2014 Traditional And Roth IRA Contribution Limits And Phase Outs

Last week I wrote a quick post giving full details about what changes we could expect to see in the 2014 401k contribution limits. So how much was changing? The short answer is that not much was changed from last year.

If you have an IRA in addition to or instead of a company 401k, you’ll want to make sure to stay on top of any increases in contribution limits there as well. Since the contribution limits are so much lower than the 401k to begin with, any increase is always a good thing.

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Another reason some folks might want to stay on top of the IRA rules is if they’re making too much money they might not be eligible to contribute to their Roth IRA this year, so it pays to check.

The amount that you can contribute to a traditional or Roth IRA for 2014 has remained the same as the limits for 2013. Some of the AGI based income phaseouts for IRAs have adjusted slightly, however.

Don’t have a Roth IRA yet? Check out this post talking about the best places to open a Roth IRA.

Contribution Limits For Roth & Traditional IRA In 2014

2013 Roth IRA and Traditional IRA contribution limitsThe contribution limit for both Roth and Traditional IRAs remained the same this year.  If you are under 50 years old that means you can once again contribute $5,500 to your IRA accounts, just like last year. 50+ years old?  You’re also able to make a catch up contributions of $1,000 – which pushes the contribution limit to $6,500.

The limit for the Roth and traditional IRA is a shared limit, so keep in mind if you contribute to one, the limit for the other is reduced. The $5,500 is a single combined limit if you want to max out your contributions.

For example, if you contribute $4,000 to your Roth IRA, you could only contribute $1,500 to your traditional IRA (bump that up by $1,000 if you’re over 50).

Here’s a table showing the 2014 Traditional and Roth IRA contribution limits, along with the limits in years past.

YearAge 49 and BelowAge 50 and Above
2002-2004$3,000 $3,500

AGI Based Income Phaseouts For IRAs In 2014

Both Roth and traditional IRAs have income phaseouts. What that means is once you reach a certain level of income the amount of you can contribute goes down, and gets completely phased out at some point, or the tax deduction for said contribution starts to go away.

For Roth IRAs single taxpayers with an annual Modified Adjusted Gross Income (MAGI) over $114,000 begin to see their allowable deduction drop until at $129,000 it goes away completely. The limits for Married Filing Jointly investors are $181,000-$191,000.

For Traditional IRAs single taxpayers with an annual Modified Adjusted Gross Income (MAGI) over $60,000 begin to see their allowed deduction drop until at $70,000 it goes away completely. The limits for Married Filing Jointly investors are $96,000-$116,000.

IRA TypeSingleMarried Filing Jointly
Roth IRA - 2014$114,000 – $129,000$181,000 – $191,000
Traditional IRA - 2014$60,000 – $70,000$96,000 – $116,000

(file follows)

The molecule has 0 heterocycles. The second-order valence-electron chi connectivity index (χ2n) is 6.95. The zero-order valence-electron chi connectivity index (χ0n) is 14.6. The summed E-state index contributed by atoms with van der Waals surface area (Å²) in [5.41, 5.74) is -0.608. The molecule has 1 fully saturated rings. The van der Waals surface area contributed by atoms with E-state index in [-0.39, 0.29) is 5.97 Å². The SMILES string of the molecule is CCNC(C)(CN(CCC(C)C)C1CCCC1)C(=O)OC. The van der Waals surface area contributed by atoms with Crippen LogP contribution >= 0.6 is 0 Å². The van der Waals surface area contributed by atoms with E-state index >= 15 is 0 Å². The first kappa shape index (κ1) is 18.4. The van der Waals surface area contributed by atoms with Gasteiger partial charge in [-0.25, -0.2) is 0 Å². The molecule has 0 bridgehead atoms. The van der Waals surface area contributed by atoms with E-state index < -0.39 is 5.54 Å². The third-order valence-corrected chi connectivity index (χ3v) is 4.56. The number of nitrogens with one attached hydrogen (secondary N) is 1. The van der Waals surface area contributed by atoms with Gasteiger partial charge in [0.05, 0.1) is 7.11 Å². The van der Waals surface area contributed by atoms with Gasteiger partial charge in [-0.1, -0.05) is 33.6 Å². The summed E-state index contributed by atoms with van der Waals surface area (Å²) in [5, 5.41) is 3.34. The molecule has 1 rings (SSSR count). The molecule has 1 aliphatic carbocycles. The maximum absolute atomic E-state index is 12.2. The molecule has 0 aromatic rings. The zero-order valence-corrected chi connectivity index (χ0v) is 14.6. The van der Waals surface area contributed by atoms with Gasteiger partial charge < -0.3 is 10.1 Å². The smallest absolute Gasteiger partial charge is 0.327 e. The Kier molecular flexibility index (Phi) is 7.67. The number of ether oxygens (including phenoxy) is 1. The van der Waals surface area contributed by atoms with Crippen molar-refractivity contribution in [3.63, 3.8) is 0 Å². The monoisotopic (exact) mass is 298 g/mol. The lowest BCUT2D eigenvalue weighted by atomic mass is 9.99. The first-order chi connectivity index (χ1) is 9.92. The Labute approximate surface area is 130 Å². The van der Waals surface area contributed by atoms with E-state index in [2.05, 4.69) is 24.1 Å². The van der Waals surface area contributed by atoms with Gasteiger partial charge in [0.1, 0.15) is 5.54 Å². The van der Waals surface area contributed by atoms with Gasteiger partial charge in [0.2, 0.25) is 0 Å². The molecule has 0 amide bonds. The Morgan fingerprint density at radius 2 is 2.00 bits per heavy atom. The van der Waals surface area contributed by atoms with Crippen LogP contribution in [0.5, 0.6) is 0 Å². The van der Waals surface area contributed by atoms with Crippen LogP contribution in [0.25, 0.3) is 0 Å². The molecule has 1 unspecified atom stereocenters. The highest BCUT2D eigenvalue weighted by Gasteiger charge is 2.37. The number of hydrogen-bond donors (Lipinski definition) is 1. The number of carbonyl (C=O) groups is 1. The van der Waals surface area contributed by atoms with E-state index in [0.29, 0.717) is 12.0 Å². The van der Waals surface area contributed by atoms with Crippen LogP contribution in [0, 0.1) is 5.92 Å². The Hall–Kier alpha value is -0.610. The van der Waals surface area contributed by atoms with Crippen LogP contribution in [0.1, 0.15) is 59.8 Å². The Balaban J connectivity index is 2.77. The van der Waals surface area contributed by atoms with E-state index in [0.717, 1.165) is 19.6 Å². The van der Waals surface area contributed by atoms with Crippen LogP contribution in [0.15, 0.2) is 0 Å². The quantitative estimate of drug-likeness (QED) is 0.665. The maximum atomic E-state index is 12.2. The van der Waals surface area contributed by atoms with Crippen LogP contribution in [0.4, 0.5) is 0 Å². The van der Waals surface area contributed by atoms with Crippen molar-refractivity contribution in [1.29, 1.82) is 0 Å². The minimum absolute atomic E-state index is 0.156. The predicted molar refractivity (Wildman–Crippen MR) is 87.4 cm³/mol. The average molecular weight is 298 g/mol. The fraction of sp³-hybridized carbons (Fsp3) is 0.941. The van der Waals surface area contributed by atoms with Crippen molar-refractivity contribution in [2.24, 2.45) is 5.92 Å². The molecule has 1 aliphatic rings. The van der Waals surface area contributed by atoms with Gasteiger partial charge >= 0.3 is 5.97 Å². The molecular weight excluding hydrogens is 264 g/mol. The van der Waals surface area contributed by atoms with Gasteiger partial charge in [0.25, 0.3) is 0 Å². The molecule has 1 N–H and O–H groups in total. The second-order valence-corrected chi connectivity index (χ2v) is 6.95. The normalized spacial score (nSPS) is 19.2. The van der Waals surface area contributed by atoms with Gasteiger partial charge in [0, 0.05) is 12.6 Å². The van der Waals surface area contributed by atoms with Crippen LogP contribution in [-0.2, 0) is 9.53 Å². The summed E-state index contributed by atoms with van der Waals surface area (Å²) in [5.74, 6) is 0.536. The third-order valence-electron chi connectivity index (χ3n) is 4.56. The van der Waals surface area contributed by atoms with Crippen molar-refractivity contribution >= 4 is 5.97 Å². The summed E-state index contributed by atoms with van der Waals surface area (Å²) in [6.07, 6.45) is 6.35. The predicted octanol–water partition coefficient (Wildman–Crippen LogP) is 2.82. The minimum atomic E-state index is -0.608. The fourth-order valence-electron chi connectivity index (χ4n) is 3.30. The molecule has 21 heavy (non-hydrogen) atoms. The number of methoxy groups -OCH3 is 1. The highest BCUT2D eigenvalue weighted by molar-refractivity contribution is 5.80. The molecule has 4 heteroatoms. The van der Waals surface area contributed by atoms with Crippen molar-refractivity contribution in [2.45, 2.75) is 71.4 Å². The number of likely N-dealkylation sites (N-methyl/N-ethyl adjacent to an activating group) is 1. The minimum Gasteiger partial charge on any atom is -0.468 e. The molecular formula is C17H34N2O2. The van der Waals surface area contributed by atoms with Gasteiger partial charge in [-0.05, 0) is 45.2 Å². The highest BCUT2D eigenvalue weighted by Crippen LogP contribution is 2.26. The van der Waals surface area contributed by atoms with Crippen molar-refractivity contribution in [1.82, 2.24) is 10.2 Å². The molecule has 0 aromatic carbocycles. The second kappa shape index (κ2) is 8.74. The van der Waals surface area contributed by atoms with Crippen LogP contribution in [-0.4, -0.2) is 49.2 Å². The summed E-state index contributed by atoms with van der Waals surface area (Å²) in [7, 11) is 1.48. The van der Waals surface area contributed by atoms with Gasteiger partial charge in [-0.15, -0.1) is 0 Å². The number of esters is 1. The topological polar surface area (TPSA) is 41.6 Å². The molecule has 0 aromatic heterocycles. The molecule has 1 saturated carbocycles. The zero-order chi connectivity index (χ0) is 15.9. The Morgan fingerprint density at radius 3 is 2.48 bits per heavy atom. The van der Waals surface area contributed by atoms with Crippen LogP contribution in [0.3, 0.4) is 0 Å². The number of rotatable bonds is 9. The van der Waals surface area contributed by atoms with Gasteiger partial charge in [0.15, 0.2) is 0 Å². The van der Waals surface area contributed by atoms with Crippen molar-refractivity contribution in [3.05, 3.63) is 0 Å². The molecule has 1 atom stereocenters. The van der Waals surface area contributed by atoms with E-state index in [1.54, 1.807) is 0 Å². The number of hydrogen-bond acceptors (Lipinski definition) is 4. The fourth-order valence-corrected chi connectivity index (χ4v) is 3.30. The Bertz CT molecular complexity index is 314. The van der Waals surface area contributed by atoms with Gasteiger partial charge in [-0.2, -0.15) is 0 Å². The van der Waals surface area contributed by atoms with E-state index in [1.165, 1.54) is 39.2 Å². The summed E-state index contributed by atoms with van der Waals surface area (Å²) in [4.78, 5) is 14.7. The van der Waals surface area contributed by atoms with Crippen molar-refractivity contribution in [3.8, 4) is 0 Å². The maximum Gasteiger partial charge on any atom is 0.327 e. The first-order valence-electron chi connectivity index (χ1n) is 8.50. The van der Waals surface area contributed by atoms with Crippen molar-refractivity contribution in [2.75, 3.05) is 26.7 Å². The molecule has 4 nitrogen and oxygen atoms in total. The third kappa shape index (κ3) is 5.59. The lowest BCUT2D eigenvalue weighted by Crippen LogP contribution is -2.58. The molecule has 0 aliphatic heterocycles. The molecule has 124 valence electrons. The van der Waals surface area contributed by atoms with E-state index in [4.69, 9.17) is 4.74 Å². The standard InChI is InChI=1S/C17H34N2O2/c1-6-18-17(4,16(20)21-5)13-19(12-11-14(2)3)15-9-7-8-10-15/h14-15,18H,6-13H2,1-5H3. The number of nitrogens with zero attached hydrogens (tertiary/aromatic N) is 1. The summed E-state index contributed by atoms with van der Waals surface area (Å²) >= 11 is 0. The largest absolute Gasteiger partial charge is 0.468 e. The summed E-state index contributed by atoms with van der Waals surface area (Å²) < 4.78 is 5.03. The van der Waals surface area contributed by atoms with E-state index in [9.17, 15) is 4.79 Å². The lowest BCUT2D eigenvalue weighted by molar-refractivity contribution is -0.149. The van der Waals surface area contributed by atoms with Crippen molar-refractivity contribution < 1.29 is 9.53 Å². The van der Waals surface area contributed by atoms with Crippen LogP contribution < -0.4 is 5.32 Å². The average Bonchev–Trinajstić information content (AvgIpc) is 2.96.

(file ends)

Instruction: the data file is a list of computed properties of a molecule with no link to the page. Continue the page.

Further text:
Contributions Can Be Made Until Tax Day 2015 For 2014!

If you have a Traditional IRA or Roth IRA, one thing a lot of people don’t realize is that the time to contribute to your account doesn’t end when the clock strikes midnight on December 31st. In fact, if you haven’t contributed the allowed contribution amount by December 31st, you have all the way until tax day to contribute to your account for the previous year.

In fact, you can still open a Roth IRA or a traditional IRA and contribute the fully allowed amount up until tax day. Tax day will fall on Tuesday, April 15th, 2014 next year. So not only can you contribute at the end of this year, you can contribute right up until your taxes are due!

If you do make a contribution in 2014 before tax day, make sure you specify which tax year the contribution is being made for.

Keeping Tabs On Limits And Phaseouts

When you’re contributing to a Roth or Traditional IRA you’ll want to keep an eye on the limits and phaseouts. If your income is reaching phaseout thresholds, you may want to consider reducing your taxable income by contributing to an account like a 401k, or reducing your taxable income by making charitable contributions, etc so that you can continue to be eligible for the account type.

Are you increasing your contributions this coming year, even though the limits haven’t increased?

Last Edited: 6th November 2013

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  1. says

    I don’t have an IRA, but I hope to open one once our student loans are paid off and start funneling some of that cash flow into retirement accounts. I don’t understand why they don’t increase the limits, but I have the same question about HSAs. Gotta love government policy…

    • says

      The limits are tied to changes in the consumer price index, or inflation rate. So the changes weren’t enough there this year to bump up the limits. I guess we saw one last year though, so it may be another year or so.

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